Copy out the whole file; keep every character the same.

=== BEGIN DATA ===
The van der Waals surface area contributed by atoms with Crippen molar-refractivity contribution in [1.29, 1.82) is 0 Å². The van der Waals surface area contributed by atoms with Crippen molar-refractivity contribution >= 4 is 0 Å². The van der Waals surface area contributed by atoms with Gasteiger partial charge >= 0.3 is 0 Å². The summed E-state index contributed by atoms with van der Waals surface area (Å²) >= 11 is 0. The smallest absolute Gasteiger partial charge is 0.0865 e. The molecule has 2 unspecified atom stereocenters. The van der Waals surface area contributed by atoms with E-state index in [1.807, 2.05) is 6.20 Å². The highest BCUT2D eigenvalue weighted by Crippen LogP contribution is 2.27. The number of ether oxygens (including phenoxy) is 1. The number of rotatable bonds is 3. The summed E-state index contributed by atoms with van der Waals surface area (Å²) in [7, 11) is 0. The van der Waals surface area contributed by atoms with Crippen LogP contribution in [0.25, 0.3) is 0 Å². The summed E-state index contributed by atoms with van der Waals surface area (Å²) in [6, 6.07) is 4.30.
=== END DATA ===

The van der Waals surface area contributed by atoms with Crippen molar-refractivity contribution in [1.29, 1.82) is 0 Å². The van der Waals surface area contributed by atoms with Crippen molar-refractivity contribution >= 4 is 0 Å². The van der Waals surface area contributed by atoms with Gasteiger partial charge >= 0.3 is 0 Å². The summed E-state index contributed by atoms with van der Waals surface area (Å²) >= 11 is 0. The smallest absolute Gasteiger partial charge is 0.0865 e. The molecule has 2 unspecified atom stereocenters. The van der Waals surface area contributed by atoms with E-state index in [1.807, 2.05) is 6.20 Å². The highest BCUT2D eigenvalue weighted by Crippen LogP contribution is 2.27. The number of ether oxygens (including phenoxy) is 1. The number of rotatable bonds is 3. The summed E-state index contributed by atoms with van der Waals surface area (Å²) in [7, 11) is 0. The van der Waals surface area contributed by atoms with Crippen LogP contribution in [0.25, 0.3) is 0 Å². The summed E-state index contributed by atoms with van der Waals surface area (Å²) in [6, 6.07) is 4.30.